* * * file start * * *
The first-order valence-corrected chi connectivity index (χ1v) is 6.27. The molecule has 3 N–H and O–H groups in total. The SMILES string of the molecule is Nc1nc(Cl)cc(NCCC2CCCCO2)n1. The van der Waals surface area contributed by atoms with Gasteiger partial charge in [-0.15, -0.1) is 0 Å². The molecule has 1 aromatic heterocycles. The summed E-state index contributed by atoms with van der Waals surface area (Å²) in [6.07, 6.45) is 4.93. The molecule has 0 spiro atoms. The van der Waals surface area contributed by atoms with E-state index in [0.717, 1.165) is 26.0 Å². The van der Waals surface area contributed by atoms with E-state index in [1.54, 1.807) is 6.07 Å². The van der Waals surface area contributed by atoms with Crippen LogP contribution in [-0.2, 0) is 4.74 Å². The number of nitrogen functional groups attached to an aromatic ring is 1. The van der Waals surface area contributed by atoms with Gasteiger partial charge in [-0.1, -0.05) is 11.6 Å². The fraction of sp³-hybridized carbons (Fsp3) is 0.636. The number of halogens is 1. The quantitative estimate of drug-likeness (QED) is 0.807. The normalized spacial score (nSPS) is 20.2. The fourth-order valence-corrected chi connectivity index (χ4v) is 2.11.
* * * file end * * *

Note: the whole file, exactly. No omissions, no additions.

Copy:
The first-order valence-corrected chi connectivity index (χ1v) is 6.27. The molecule has 3 N–H and O–H groups in total. The SMILES string of the molecule is Nc1nc(Cl)cc(NCCC2CCCCO2)n1. The van der Waals surface area contributed by atoms with Gasteiger partial charge in [-0.15, -0.1) is 0 Å². The molecule has 1 aromatic heterocycles. The summed E-state index contributed by atoms with van der Waals surface area (Å²) in [6.07, 6.45) is 4.93. The molecule has 0 spiro atoms. The van der Waals surface area contributed by atoms with E-state index in [0.717, 1.165) is 26.0 Å². The van der Waals surface area contributed by atoms with E-state index in [1.54, 1.807) is 6.07 Å². The van der Waals surface area contributed by atoms with Crippen LogP contribution in [-0.2, 0) is 4.74 Å². The number of nitrogen functional groups attached to an aromatic ring is 1. The van der Waals surface area contributed by atoms with Gasteiger partial charge in [-0.1, -0.05) is 11.6 Å². The fraction of sp³-hybridized carbons (Fsp3) is 0.636. The number of halogens is 1. The quantitative estimate of drug-likeness (QED) is 0.807. The normalized spacial score (nSPS) is 20.2. The fourth-order valence-corrected chi connectivity index (χ4v) is 2.11.